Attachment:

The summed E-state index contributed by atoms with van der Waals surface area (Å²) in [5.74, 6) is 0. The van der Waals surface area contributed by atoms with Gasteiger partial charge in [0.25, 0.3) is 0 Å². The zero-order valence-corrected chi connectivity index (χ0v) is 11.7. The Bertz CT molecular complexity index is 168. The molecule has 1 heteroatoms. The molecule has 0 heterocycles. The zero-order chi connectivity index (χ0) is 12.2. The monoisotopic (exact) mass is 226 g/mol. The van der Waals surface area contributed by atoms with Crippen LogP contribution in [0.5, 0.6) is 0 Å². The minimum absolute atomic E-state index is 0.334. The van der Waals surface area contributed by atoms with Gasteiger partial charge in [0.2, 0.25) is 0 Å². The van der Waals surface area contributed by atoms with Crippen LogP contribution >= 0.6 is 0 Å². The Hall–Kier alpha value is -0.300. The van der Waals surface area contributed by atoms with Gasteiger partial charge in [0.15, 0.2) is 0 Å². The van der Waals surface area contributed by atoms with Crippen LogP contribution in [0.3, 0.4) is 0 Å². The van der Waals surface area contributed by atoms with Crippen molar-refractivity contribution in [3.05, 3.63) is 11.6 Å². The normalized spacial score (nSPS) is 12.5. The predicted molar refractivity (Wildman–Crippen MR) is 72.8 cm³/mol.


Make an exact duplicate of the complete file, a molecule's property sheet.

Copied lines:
The summed E-state index contributed by atoms with van der Waals surface area (Å²) in [5.74, 6) is 0. The van der Waals surface area contributed by atoms with Gasteiger partial charge in [0.25, 0.3) is 0 Å². The zero-order valence-corrected chi connectivity index (χ0v) is 11.7. The Bertz CT molecular complexity index is 168. The molecule has 1 heteroatoms. The molecule has 0 heterocycles. The zero-order chi connectivity index (χ0) is 12.2. The monoisotopic (exact) mass is 226 g/mol. The van der Waals surface area contributed by atoms with Crippen LogP contribution in [0.5, 0.6) is 0 Å². The minimum absolute atomic E-state index is 0.334. The van der Waals surface area contributed by atoms with Gasteiger partial charge in [0.2, 0.25) is 0 Å². The van der Waals surface area contributed by atoms with Crippen LogP contribution >= 0.6 is 0 Å². The Hall–Kier alpha value is -0.300. The van der Waals surface area contributed by atoms with Gasteiger partial charge in [0.15, 0.2) is 0 Å². The van der Waals surface area contributed by atoms with Crippen LogP contribution in [0.3, 0.4) is 0 Å². The van der Waals surface area contributed by atoms with Crippen molar-refractivity contribution in [3.05, 3.63) is 11.6 Å². The normalized spacial score (nSPS) is 12.5. The predicted molar refractivity (Wildman–Crippen MR) is 72.8 cm³/mol.